The house created the commission by resolution at its March 2015 meeting. The previous December then-Maryland Bishop Suffragan Heather Cook struck and killed a bicyclist while driving intoxicated and texting. In October 2015, she was sentenced to seven years in prison after pleading guilty to automobile manslaughter and three other criminal charges.

The members of the impairment commission have met seven times since November. Hollingsworth said the group plans to make recommendations for action and further review in time for consideration at the 2018 meeting of General Convention.

The bishops’ “A Word to the Church for the World” encourages the church to journey further outward as part of its mission.

“Lament[ing] the stark joylessness that marks our present time” and what they called the widening fissures that are dividing society, the bishops said that it was time to “follow Jesus into our fractured neighborhoods, the nation and the world.”

“Let prophets tell the truth in love. Let reconcilers move boldly into places of division and disagreement. Let evangelists inspire us to tell the story of Jesus in new and compelling ways. Let leaders lead with courage and joy,” the bishops said.

The Spanish video version of “A Word to the Church for the World” includes the entire house saying some of the text in Spanish. Bishop of Arizona Kirk Smith told the house that the videos marked the first time the bishops have used video technology to speak to the church and the first time they have spoken in Spanish together.

The statement follows a previous word to the church issued after the bishops’ March retreat.

n a break with the practice in the recent past, House of Deputies President the Rev. Gay Clark Jennings, center behind table in aqua, was invited to join the House of Bishops for its entire Sept. 15-20 meeting in Detroit. She spoke to the bishops on more than one occasion during the meeting and officiated at Morning Prayer on Sept. 20. Here she poses with all of the bishops present who had served as deputies before their election as bishops. Photo: Mary Frances Schjonberg/Episcopal News Service

In a break with the practice in the recent past, House of Deputies President the Rev. Gay Clark Jennings, center behind table in aqua, was invited to join the House of Bishops for its entire Sept. 15-20 meeting in Detroit. She spoke to the bishops on more than one occasion during the meeting and officiated at Morning Prayer on Sept. 20. Here she poses with all of the bishops present who had served as deputies before their election as bishops. Photo: Mary Frances Schjonberg/Episcopal News Service

Also at the meeting:

* The bishops passed a resolution declaring their “solidarity with men, women and children traveling in search of new opportunities exposing themselves to all sorts of dangers and inhumane situations on the road just to reach the United States.” The resolution also asks staffers assigned to migration work churchwide to pay attention to such migration and to ask the United Nations for help. It also pledges to work with the Province IX diocese to help create awareness in the U.S. dioceses of the plight of migrants and related it to the baptismal promise of respecting human dignity.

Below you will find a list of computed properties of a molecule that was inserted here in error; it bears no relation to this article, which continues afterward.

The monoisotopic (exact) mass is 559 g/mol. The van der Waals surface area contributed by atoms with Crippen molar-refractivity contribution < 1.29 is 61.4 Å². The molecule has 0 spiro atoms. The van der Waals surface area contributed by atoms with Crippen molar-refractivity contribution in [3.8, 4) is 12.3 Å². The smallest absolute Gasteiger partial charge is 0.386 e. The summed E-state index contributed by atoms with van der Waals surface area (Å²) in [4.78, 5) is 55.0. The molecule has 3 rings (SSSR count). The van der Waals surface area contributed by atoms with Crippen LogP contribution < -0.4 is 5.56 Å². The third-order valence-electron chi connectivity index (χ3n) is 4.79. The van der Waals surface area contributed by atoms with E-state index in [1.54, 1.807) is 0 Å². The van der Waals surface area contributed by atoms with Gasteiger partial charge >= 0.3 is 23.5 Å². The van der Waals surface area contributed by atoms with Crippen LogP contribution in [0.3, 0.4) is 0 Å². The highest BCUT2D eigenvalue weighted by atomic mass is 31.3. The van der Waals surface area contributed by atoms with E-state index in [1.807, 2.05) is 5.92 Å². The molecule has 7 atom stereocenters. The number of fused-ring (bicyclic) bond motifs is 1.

* The bishops passed a resolution calling for the presiding bishop to have staff compile a spreadsheet of diocesan financial information for the bishops’ spring 2017 meeting to aid them in their ongoing discussions about what the resolution’s explanation calls “an appropriate percentage apportionment from each diocese.”

* Tara Elgin Holley, director of development for the Episcopal Church, briefed the bishops on a plan to create a churchwide annual fundraising appeal beginning in the fall of 2017 focusing on the priorities and goals of Presiding Bishop Michael Curry, highlighting the work of the Jesus Movement and the new work around racial reconciliation and racial justice. Holley said such a campaign would not only raise money, but would also provide a way to communicate the work of the church and “serves as the means of discovering and building common ground around the nation and the world.” There has not been an annual campaign of this sort since the Venture in Mission campaigns of the late 1970s and early 1980s that raised $180 million.

* Mary Kay Wold, president of the Church Pension Group, on Sept. 19 updated the house on CPG’s multiyear effort to develop proposals to increase the fund’s flexibility and fairness, and simplify its processes. Wold predicted that a final set of proposals would be presented to the CPG board later this year with an expectation that they would go into effect in 2018.

* Between 50-60 of the nearly 185 bishops, spouses/partners and staff members present fell ill with a stomach ailment, beginning on Sept. 16 and continuing until at least Sept. 20. Many of those who became ill missed one or more days of the meeting and others left Detroit early. The city of Detroit’s health department on Sept. 20 asked the meeting’s participants to fill out a three-page form about their symptoms and what they ate on Sept. 15 and 16.

The House of Bishops met at the Westin Book Cadillac Hotel in downtown Detroit. Some bishops and others tweeted about the meeting using the hashtag #hobfall16.

Previous ENS coverage is here.

The Rev. Mary Frances Schjonberg is an editor and reporter for the Episcopal News Service.

Editor’s note: An earlier version of this story incorrectly identified Sean Rowe as the bishop of Central Pennsylvania. He is the bishop of Northwestern Pennsylvania and bishop provisional of Bethlehem.


Comments (10)

  1. PK Miller says: